Russian Artist Ivan Filichev was born in 1937, during the Great Purge, when Dictator Joseph Stalin launched a brutal campaign of political repression, murder, and mass arrests across the U.S.S.R. He has memories of World War II bombing raids in 1941, when Nazi soldiers invaded his home region of Bryansk in Southwest Russia. His older brother was a teen-aged partisan, who helped liberate the city in 1943 and died at the front. Studying Filichev’s biography, you will find most of his life and artistic career were inextricably intertwined with the history of the Soviet Union. He now lives in the post-Communist world of art making, where old boundary lines are gone, most themes are permissable, and market forces work much as they do in the West
Filichev's first formal art training in the 1950s was in the officially-sanctioned style of Socialist Realism. While studying at the Fine Arts-Industrial Institute in the Ukrainian city of Kharkov, he was sent out to paint coal miners in the Kuzbass region of Southwest Siberia, where he eventually settled in the city of Kemerovo in 1963. He made portraits of Soviet border guards involved in the 1969 Sino-Soviet border dispute and depicted workers at the Baikal-Amur railway construction site in the 1970s. Filichev was named an Honored Artist of the Russian Republic and participated in exhibitions at the local, regional, and national level from 1961 onwards. He did not count amount the dissident artists who found admirers in the West.
Filichev seems an unlikely entry in my list of modern sacred art makers. After all, religion was considered to be “the opium of the people” in the world’s first Communist state and religious themes were frowned upon, if not censored, by official cultural commissars. In reality, every church in the Soviet Union would have to have been torn down to prevent some vestige of the sacred from appearing in the visual arts of the Soviet era. As a student, Filichev painted the cupola-domed churches of Yelets, the city where he first studied art, and, later, the Trinity Monastery of St. Sergius, outside of Moscow. Sacred architecture still features prominently in his landscapes. Like many Russian artists and intellectuals of his generation, he was baptized into the Eastern Orthodox faith, thanks to a faithful grandmother who took him to church as a child.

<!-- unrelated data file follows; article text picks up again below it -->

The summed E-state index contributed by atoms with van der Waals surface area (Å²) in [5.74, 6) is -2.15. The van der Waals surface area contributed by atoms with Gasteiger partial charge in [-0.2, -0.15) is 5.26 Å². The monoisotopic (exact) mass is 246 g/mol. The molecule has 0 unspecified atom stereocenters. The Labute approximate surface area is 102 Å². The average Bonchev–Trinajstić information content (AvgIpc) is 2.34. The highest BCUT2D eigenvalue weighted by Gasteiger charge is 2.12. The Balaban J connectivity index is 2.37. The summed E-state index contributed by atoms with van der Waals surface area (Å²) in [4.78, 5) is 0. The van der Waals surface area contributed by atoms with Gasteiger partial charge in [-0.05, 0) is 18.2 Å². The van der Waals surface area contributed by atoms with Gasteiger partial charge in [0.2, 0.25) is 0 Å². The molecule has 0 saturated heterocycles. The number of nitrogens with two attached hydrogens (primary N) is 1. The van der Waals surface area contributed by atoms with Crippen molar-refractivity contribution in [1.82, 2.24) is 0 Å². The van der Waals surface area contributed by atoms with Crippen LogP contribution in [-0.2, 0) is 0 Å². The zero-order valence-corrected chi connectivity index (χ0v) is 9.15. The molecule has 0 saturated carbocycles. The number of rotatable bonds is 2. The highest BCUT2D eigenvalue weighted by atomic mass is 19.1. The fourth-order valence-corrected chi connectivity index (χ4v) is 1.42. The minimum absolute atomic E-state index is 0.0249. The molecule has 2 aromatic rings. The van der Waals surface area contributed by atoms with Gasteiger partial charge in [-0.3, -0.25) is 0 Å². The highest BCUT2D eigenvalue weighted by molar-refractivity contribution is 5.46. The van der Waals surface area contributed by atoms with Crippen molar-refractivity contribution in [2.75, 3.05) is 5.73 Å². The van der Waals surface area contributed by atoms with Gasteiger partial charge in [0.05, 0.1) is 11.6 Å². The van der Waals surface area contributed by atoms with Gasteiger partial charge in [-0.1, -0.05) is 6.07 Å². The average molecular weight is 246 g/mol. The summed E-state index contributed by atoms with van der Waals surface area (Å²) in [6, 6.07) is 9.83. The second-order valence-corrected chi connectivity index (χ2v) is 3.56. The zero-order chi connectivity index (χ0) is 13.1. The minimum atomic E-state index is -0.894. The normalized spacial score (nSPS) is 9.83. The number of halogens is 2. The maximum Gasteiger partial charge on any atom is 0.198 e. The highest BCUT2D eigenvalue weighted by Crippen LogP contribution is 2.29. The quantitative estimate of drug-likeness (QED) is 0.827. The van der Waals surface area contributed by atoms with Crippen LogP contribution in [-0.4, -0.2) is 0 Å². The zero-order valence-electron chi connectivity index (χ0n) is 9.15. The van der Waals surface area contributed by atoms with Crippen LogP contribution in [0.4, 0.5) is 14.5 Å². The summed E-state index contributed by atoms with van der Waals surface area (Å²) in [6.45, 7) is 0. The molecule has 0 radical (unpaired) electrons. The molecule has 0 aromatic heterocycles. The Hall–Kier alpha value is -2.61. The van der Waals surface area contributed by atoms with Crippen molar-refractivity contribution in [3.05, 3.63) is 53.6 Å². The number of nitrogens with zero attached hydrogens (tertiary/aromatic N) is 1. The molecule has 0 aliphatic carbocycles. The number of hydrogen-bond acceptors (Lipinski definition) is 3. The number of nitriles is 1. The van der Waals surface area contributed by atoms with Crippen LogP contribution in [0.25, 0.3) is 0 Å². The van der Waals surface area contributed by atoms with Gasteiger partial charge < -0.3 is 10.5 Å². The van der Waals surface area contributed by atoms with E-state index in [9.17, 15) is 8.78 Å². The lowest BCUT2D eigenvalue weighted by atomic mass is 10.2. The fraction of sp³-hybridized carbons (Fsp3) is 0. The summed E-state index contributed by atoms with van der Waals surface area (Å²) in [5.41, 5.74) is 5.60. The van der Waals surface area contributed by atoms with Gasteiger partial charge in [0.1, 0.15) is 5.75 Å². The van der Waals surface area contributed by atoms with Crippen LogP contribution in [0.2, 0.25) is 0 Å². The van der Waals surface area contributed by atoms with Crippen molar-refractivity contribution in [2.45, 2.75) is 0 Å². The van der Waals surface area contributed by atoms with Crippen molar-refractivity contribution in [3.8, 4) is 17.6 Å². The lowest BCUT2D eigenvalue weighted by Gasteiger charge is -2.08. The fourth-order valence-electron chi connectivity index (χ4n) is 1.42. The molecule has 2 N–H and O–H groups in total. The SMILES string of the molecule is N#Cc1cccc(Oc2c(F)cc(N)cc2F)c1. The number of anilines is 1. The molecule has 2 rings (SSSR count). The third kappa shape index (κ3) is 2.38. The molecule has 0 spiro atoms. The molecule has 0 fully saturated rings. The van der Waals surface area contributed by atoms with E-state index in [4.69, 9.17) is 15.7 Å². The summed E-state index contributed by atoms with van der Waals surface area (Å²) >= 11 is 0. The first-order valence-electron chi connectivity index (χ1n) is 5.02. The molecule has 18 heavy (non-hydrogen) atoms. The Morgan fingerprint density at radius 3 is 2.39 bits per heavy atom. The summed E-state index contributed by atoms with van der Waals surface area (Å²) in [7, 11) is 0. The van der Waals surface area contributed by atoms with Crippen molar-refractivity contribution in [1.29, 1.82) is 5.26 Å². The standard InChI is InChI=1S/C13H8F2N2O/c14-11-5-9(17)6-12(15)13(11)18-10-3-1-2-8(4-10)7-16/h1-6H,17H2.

Filachev’s major works on religious themes date from after 1988, when Communist Party Leader Mikhail Gorbachev held a historic meeting with Russian Orthodox Church leaders in the Kremlin, inaugurating a new era of religious tolerance and spiritual renewal in Russia. Filichev’s sacred art owes much to the iconography of Theophanes the Greek and Andrei Rublev, as well as to the Baroque paintings of El Greco, but he does not feel obliged to follow traditional biblical imagery and subjects. The Russian artist says his true spiritual mentor is French Post Impressionist Paul Cezanne, whom he considers “one of the demigods of art.”
As can be seen in the seven oil on cardboard paintings in the Sacred Art Pilgrim Collection, Filichev’s works have geometrically modeled compositions and complex color contrasts, recalling the work of Cezanne. The artist applies thick layers of paint, working in an abstract figurative style. Angels and haloed figures often suggest a sense of the sacred. Some paintings, like Crucifixion and Holy Birth, draw on the traditional visual conventions of religious art. Other pieces need to be identified with titles. Don't ask Filichev for any more details. “You need to look at the work” he says. “If you have to ask about it, you’re not going to understand it.”
Filichev describes himself as “a believer but not a fanatic.” He does see the hand of God at work in whatever he paints, whether it be a Madonna or a coal-miner. “I might work on a landscape or a religious theme.” says Filichev. “It starts with a certain feeling, an inner pull, a desire to make something. If it gets painted, then, God has allowed it. Everything must be done in a professional way. Some people pray, cross themselves, fast, and when they paint, the result is trash.”